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Culture and systems of knowledge, cultivation and food, population and consumption

Posts Tagged ‘potato

Vegetable hocus-pocus in India

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Which one of these two statements is false?

‘India has more than enough vegetables to feed its households, which need about 144 million tons per year’

‘There is a deficit of about 20 million tons in 2 out of 3 vegetable types India’s households need’

Which one you choose as false depends on whose interpretation of vegetable self-sufficiency you lean towards: the Ministry of Agriculture’s triumphant announcements of ever higher vegetable tonnage, or the data on crop quantities combined with current population and dietary needs (as I do here).

My answer is that the second of the two statements is nearly true whereas the first is entirely false. This is the explanation, and it is based on the data using which the startling graphic presented above was drawn.

In its ‘First Advance Estimates of Horticulture Crops’ for 2017-18, the Ministry of Agriculture has said that a record quantity of 180 million tons of vegetables has been cultivated.

This is no doubt a quantity record for vegetables. It apparently exceeds by a wide margin the quantity required to adequately provide all our households with vegetables for their daily meals. How many household would that be? My calculation, based on the projected increases in population and household contained in Census 2011, is about 270 million (or 27 crore) households in 2018, and with the mean size of the household being 4.8 members.

Such a typical household needs about 1.44 kilograms per day of vegetables as part of a well-balanced diet. Adjusting for the smaller portions eaten by children (up to 14 or 15 years old) and the elderly (from about 65 years old) and further adjusting for the losses and waste that take place from the time vegetables are brought to mandis till they cooked in kitchens, a total of about 144 million tons is needed to supply all our households for a year.

With 180 million tons cultivated and 144 million tons needed, we seem to have a surplus of some 36 million tons of vegetables.

Not so. This ‘surplus’ needs closer examination, which the chart guides you towards. As you see, the biggest circles belong to five vegetable categories: potato, tomato, other vegetables, onion, and brinjal.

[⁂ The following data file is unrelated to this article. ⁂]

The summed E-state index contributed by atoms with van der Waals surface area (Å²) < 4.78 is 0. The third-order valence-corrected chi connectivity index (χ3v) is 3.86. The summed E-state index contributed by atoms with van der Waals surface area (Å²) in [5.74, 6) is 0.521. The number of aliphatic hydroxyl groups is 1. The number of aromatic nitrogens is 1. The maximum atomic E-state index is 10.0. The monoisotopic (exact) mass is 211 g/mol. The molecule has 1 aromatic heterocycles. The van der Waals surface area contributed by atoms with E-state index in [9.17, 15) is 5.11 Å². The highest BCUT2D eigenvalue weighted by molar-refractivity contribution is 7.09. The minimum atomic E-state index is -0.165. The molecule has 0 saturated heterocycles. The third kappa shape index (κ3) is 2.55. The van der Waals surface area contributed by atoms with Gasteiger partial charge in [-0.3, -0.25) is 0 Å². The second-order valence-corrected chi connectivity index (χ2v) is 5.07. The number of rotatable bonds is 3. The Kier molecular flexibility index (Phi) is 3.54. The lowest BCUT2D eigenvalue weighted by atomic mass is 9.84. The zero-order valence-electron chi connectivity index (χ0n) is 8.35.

What these biggest circles represent needs to be connected to what the National Institute of Nutrition has recommended as the required daily quantities of vegetables. And that is, not just 300 grams per day, but 50 grams of green leafy vegetables, 100 grams of roots and tubers and 150 grams of other vegetables. A household consuming the stipulated 1.44 kg/day of vegetables if those vegetables are a kilo of potatoes and 440 grams of tomatoes is not a household eating vegetables – it’s a household eating far too many potatoes and tomatoes.

The chart shows us dramatically how unbalanced the cultivation of vegetables has become in India. Nearly 40% of the total cultivated is onions and potatoes (70 mt). Add tomatoes and the three account for 51% of the total (93 mt). Add brinjal and the four account for 58% of the total (105 mt).

Our 270 million households should be buying, cooking and eating about 95 million tons of vegetables that are green and leafy, or are ‘other vegetables’. But in these two categories, we are growing no more than about 75 mt – which reveals a massive shortfall of 20 million tons.

This is the truth behind the tale of booming, record vegetable production. Those five big circles in the chart should never have been the sizes they are. Our households do not need an allocation of 500 grams of potatoes per day (no, Lays, Pringles, Doritos, Kurkure, Uncle Chipps, Bingo, Haldirams chips and wafers are not food).

What we need instead is for every taluka, tehsil, block and mandal to value and grow its local varieties of leafy greens, roots and tubers, shoots and stems, edible flowers and buds. That is what will bring back genuine vegetable nutrition and diversity.

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Written by makanaka

January 8, 2018 at 19:50